Four years made longer by the fact that at the end of With No One As Witness, Elizabeth George left Lynley and the entire series as a cross-roads. As shes done with the last few Lynley and Havers novels, George expands the focus beyond our two protagonists. Add that to mysterious ties to the past by his parents and youve got the usual George tapestry of colorful suspects, all of whom had a very good motive for bumping off Santo Kerne. In Careless in Red, George takes the time to develop each of the people of the setting into something more than just a standard suspect. And the book includes Havers, who may be my favorite character of the novels. Well-drawn characters, a well-executed mystery and our chance to explore more about Lynley and Havers. Instead, Id say if you want to find out why everyone loves Elizabeth George, start with her first novel A Great Deliverance and explore the Lynley and Havers universe from the beginning.
The few that I did like eventually ended up annoying me too.. Im still aggrieved at George for killing off Helen*, (pointlessly, I might add) and then forcing me, her loyal reader, to wade through the joyless mulch of "What Came Before." Elizabeth George OWES me, and this one didnt cover it. *My theory is that George wrote herself into a corner what drama comes from a happily married protagonist with a baby on the way?
There was one subplot in particular which took up a lot of room and was, in my view, completely unnecessary not to mention boring. Inspector Lynley, grieving for his lost wife and extremely vulnerable, is suddenly asked -- rather, compelled -- to participate in a murder investigation, even though he handed in his badge a while back, even though it's not his city, even though his capacity in the investigation is not an official one and he doesn't seem to be on the payroll so his actual level of responsibility is unclear, even though there are growing concerns about his ability to maintain balance in light of his recent loss. I realize it was a small town with an understaffed police force, but the whole thing seemed just a bit contrived -- a way to get Lynley into the picture and create dramatic conflict around his actions and emotional state at the same time. I've always enjoyed Elizabeth George's Lynley/Havers series for its psychological complexity and exploration of characters and relationships. Finally, one of the murder suspects is hiding her past in a way that appears incriminating.
Of course then they wouldn't be the same books, would they? There are many plot lines, but George keeps them from tangling up, so a reader is intrigued rather than lost; such is her skill with plot. George really gets a reader inside the heads of her characters in a way few can; such is her art. Perhaps the best example of this is early on, while Lynley is walking the coast and as he slowly, very slowly, emerges into the world. This reminded me of how much I liked the book.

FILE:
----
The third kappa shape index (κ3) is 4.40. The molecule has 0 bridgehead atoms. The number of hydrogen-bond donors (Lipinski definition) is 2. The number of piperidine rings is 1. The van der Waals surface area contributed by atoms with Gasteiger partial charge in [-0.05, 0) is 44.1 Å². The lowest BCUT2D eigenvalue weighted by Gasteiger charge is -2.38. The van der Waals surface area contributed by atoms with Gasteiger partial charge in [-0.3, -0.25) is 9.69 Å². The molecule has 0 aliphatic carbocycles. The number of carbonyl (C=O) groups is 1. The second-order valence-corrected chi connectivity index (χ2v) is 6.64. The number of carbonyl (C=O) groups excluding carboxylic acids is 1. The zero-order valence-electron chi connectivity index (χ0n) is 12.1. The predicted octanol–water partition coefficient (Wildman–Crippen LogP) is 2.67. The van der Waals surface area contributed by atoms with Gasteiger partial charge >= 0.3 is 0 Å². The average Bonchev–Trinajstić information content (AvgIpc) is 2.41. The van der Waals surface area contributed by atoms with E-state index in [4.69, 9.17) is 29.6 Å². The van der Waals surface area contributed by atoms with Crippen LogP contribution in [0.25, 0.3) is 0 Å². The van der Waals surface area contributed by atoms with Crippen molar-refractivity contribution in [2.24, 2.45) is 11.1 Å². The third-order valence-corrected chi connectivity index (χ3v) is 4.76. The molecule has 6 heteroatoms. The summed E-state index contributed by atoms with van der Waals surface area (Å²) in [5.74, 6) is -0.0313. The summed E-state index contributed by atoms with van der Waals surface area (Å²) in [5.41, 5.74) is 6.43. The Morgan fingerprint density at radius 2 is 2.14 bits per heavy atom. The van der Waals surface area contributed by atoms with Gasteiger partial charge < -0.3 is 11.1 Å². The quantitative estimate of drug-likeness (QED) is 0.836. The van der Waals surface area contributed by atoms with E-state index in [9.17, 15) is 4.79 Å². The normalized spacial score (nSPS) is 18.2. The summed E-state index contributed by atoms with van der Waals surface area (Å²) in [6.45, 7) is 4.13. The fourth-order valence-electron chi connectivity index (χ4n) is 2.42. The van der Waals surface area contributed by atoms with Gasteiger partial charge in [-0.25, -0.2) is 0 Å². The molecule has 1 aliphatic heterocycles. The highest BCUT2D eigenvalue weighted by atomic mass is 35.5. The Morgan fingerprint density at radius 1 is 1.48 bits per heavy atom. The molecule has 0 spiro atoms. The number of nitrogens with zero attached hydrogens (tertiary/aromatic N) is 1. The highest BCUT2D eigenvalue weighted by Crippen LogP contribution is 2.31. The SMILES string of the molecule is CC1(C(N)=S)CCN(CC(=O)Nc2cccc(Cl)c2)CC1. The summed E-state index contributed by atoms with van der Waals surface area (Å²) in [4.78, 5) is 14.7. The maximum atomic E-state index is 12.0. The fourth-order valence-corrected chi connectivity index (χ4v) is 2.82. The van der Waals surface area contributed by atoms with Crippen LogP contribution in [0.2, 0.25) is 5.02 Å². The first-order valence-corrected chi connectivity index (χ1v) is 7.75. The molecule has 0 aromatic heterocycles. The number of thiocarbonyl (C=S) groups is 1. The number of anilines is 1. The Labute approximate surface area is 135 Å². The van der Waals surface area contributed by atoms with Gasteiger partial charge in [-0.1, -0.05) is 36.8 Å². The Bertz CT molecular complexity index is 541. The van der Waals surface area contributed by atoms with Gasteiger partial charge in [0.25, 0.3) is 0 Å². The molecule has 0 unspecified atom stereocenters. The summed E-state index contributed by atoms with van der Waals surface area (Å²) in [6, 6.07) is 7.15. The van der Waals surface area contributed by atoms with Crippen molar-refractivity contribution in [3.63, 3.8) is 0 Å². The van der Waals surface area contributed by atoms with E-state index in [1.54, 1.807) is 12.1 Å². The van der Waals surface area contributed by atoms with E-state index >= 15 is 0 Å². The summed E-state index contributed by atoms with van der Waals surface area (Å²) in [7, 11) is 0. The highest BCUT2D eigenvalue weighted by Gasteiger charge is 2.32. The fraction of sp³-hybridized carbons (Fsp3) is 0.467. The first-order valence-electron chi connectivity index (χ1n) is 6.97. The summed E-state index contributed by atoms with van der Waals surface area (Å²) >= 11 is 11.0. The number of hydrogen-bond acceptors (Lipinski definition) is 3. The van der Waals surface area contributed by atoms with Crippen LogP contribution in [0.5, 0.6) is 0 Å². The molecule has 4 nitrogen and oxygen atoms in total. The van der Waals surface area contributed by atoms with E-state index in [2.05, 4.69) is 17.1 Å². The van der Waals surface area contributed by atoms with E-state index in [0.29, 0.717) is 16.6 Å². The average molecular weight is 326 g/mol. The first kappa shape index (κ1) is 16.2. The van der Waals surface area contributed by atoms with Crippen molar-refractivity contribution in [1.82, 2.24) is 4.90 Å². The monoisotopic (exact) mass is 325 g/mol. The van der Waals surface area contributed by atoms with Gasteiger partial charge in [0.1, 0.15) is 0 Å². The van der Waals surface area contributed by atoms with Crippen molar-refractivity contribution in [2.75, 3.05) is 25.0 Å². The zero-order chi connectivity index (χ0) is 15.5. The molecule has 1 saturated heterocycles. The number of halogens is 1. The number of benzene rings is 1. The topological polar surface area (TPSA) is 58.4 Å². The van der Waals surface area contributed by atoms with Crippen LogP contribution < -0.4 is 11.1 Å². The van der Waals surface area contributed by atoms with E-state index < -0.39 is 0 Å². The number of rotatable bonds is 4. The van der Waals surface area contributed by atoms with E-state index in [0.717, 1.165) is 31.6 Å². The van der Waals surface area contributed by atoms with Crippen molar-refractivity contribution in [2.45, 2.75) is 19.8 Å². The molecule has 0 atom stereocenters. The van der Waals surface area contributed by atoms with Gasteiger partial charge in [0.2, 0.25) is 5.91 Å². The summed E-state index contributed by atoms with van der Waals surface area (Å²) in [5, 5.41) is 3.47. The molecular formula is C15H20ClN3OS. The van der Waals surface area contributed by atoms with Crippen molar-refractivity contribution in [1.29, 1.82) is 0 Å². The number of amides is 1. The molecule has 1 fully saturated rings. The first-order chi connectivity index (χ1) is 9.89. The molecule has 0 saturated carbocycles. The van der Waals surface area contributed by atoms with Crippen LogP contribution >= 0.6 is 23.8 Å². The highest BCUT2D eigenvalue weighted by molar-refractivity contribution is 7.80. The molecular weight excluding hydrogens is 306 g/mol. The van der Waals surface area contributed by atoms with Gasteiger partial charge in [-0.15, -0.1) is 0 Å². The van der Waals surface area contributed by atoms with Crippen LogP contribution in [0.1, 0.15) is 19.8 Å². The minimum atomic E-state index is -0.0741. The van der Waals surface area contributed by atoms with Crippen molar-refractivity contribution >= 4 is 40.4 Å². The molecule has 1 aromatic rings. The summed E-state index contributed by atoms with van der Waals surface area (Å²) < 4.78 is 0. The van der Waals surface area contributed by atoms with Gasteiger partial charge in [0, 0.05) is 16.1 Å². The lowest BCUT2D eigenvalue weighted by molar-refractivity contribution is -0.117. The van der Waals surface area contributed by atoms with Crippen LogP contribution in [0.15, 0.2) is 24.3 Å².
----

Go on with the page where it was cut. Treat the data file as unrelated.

Qualcuno ha detto che se in un romanzo c'è una pistola, prima o poi sparerà (è stato Cechov?
15 in a series, but after this sample I don't think I want to read the first book after all. Detective Superintendent Thomas Lynley retreated to Cornwall after his wife was murdered. And this time, Lynley is not a detective but a witness, and even a possible suspect... I always enjoy reading a good mystery/detective story, but somehow I never managed to read but a few pages at the time of this fifteenth book in the Inspector Lynley series.
Soon enough, he gets involved in the investigation into the boy's death, which, of course, has been determined to be a murder. The story was good enough - a young man killed, but not for the reason you think, with suspects aplenty. The young man who had a thing for the boy's girlfriend? Tommy is still trying to find a reason to go on, but there are hopeful signs of life. And while it was great to "see" Tommy again and heartwrenching to discover what he's been going through, the book failed to reach my expectations.
This book was irritating in a number of ways, but I think the worst was in the portrayal of families and how dysfunctional all of them are. Of course he meets a woman who is hiding something and it is all a tragic past and he wants her to call him Tommy (his wife did), which she refuses to do and I didn't really understand the full implications behind this, but the author seemed to think it was a fairly big deal. The book has some vulgar talk (that doesn't seem needed) and some sensuous descriptions of intimate moments. Everyone is just so unhappy in this book. I, like the characters in this book, would have an occasional chuckle and smile from Havers comments, but then would revert back to moroseness.
I've read all the Thomas Lynley novels and found them all to be a cut above most detective series, partly because George develops complicated characters who lead complex lives. I've never been to England, but I have a sense that after reading George's book, I would have a familiarity with the place.
Susan Elizabeth George is an American author of mystery novels set in Great Britain. Her first published novel was A Great Deliverance in 1988, featuring Thomas Lynley, Lord Asherton, a Scotland Yard inspector of noble birth; Barbara Havers, Lynley's assistant, from a very working-class background; Lady Helen Clyde, Lynley's girlfriend and later wife, of noble birth as well; and Lynley's friends Simon and Deborah St. James.